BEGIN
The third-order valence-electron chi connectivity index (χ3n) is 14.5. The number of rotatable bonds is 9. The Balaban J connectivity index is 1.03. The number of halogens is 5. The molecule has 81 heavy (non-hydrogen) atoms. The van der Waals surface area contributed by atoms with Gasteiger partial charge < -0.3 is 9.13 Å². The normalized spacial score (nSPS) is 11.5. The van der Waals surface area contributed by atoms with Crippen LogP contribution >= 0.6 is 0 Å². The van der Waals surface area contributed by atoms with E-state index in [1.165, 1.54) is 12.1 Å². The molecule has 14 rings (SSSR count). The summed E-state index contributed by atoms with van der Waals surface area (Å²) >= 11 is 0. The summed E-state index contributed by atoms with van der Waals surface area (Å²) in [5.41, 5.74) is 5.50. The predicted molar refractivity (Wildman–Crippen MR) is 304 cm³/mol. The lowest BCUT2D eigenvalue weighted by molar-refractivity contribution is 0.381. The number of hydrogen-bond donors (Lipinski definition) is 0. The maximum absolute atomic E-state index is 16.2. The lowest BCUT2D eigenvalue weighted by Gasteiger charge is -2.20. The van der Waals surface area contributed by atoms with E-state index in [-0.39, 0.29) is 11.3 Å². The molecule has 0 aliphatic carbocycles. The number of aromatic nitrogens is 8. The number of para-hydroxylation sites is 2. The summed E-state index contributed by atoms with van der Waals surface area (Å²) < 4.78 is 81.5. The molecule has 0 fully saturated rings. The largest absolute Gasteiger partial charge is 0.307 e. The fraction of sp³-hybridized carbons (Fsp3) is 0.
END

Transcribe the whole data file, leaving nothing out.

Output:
The third-order valence-electron chi connectivity index (χ3n) is 14.5. The number of rotatable bonds is 9. The Balaban J connectivity index is 1.03. The number of halogens is 5. The molecule has 81 heavy (non-hydrogen) atoms. The van der Waals surface area contributed by atoms with Gasteiger partial charge < -0.3 is 9.13 Å². The normalized spacial score (nSPS) is 11.5. The van der Waals surface area contributed by atoms with Crippen LogP contribution >= 0.6 is 0 Å². The van der Waals surface area contributed by atoms with E-state index in [1.165, 1.54) is 12.1 Å². The molecule has 14 rings (SSSR count). The summed E-state index contributed by atoms with van der Waals surface area (Å²) >= 11 is 0. The summed E-state index contributed by atoms with van der Waals surface area (Å²) in [5.41, 5.74) is 5.50. The predicted molar refractivity (Wildman–Crippen MR) is 304 cm³/mol. The lowest BCUT2D eigenvalue weighted by molar-refractivity contribution is 0.381. The number of hydrogen-bond donors (Lipinski definition) is 0. The maximum absolute atomic E-state index is 16.2. The lowest BCUT2D eigenvalue weighted by Gasteiger charge is -2.20. The van der Waals surface area contributed by atoms with E-state index in [-0.39, 0.29) is 11.3 Å². The molecule has 0 aliphatic carbocycles. The number of aromatic nitrogens is 8. The number of para-hydroxylation sites is 2. The summed E-state index contributed by atoms with van der Waals surface area (Å²) < 4.78 is 81.5. The molecule has 0 fully saturated rings. The largest absolute Gasteiger partial charge is 0.307 e. The fraction of sp³-hybridized carbons (Fsp3) is 0.